CECs, Centro de Estudios Científicos (Center for Scientific Studies) is a private, non-profit corporation, devoted to the development, promotion and diffusion of scientific research. CECs was founded in 1984 as the Center for Scientific Studies of Santiago and has since been directed by physicist Claudio Bunster.

Antarctic Expedition: Day 16/12 PDF Print E-mail

December 16th 2014. We woke up to clear skies, bright sunshine and good wind conditions today, good weather after 5 days of bad weather. Thanks to this, a Twin Otter was able to visit, landing beside our convoy while we continued with our daily measurements.


convoy and twinn


The plane was piloted by Russ, an old acquaintance of ours. Landing these planes on ice seems easy, but it requires much skill to avoid crashing the landing skis against sustrugies (snow dunes), or sinking too deeply into fresh snow. In general, these planes perform a ‘touch and go’, with the landing skis marking the snow surface (without actually landing) and then they fly overhead to check snow conditions, particularly for possible irregularities or even to detect cracks.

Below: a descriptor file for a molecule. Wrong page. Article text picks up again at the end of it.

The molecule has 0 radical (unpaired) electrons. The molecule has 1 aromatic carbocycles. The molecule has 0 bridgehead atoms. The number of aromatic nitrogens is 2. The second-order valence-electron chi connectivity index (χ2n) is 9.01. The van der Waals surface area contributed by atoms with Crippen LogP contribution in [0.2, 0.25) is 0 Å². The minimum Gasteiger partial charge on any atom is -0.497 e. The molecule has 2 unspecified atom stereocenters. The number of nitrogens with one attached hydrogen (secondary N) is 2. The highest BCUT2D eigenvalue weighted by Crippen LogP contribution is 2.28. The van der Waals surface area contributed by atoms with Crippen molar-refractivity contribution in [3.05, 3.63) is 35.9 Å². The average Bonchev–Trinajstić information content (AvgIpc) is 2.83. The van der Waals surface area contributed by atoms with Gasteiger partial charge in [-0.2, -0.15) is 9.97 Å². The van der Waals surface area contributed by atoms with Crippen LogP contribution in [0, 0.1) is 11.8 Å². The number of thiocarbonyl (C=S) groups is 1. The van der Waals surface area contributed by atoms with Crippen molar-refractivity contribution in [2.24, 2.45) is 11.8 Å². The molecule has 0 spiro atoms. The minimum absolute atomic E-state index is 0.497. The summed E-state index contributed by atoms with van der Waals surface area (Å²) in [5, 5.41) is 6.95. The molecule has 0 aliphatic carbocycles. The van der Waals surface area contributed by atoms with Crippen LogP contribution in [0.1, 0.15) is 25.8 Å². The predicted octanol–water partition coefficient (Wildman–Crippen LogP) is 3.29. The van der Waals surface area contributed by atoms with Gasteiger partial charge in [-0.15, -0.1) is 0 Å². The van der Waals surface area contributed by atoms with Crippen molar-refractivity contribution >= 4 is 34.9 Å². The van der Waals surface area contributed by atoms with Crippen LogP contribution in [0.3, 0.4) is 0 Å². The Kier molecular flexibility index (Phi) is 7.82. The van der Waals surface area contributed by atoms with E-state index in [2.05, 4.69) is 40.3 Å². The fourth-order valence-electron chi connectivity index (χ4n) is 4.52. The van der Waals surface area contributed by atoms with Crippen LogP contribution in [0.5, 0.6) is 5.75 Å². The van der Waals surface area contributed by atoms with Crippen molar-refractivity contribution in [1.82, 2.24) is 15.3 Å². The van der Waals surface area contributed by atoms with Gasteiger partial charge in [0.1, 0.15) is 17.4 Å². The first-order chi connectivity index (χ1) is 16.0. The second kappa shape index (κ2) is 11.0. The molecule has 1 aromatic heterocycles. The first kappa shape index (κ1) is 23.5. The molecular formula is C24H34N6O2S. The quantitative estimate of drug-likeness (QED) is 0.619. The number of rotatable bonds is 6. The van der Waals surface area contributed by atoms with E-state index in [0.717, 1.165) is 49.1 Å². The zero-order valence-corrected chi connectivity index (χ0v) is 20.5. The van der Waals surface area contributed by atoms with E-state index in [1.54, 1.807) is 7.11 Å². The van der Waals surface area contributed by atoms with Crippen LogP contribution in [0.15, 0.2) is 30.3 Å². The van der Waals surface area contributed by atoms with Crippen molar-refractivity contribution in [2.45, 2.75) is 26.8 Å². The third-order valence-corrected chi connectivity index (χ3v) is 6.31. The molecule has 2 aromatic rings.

Russ has many years of experience, so he only needs to look at the snow surface to know whether he can land the plane or not. He must also check the wind strength and direction, another skill that comes with experience, as there is no meteorologist to hand over details of local weather conditions. This implies that the pilot must also know how to interpret the landforms in order to discover the predominant wind direction and to see if there is drifting snow. Taking all these factors into account, Russ landed quickly and confidently. From a distance, we saw that the plane swayed somewhat, but not enough for the wings to touch the snow.


The visit was short but very productive, as the plane arrived with some equipment, sent from Valdivia, together with some things considered luxuries at these latitudes, such as fresh bread, freshly baked cake, home-made biscuits and palta (avocado).


twinn-otter visit


After taking the obligatory photos and joking around a bit, Russ and company continued on their way to Mount Vinson, located some 80 linear km northwards, to pick up several (about 10) climbers. They had been waiting several days for good weather conditions, for their evacuation, after successfully climbing (most of them) to the top of the highest peak in Antarctica.


Our team continued to work for the rest of the day, doing tests, installing 5 beacons and measuring maximum ice thicknesses of almost 2.7 km along a 50 km route. In the evening, we had enchiladas for dinner, with fresh palta and finished off Andy’s birthday cake.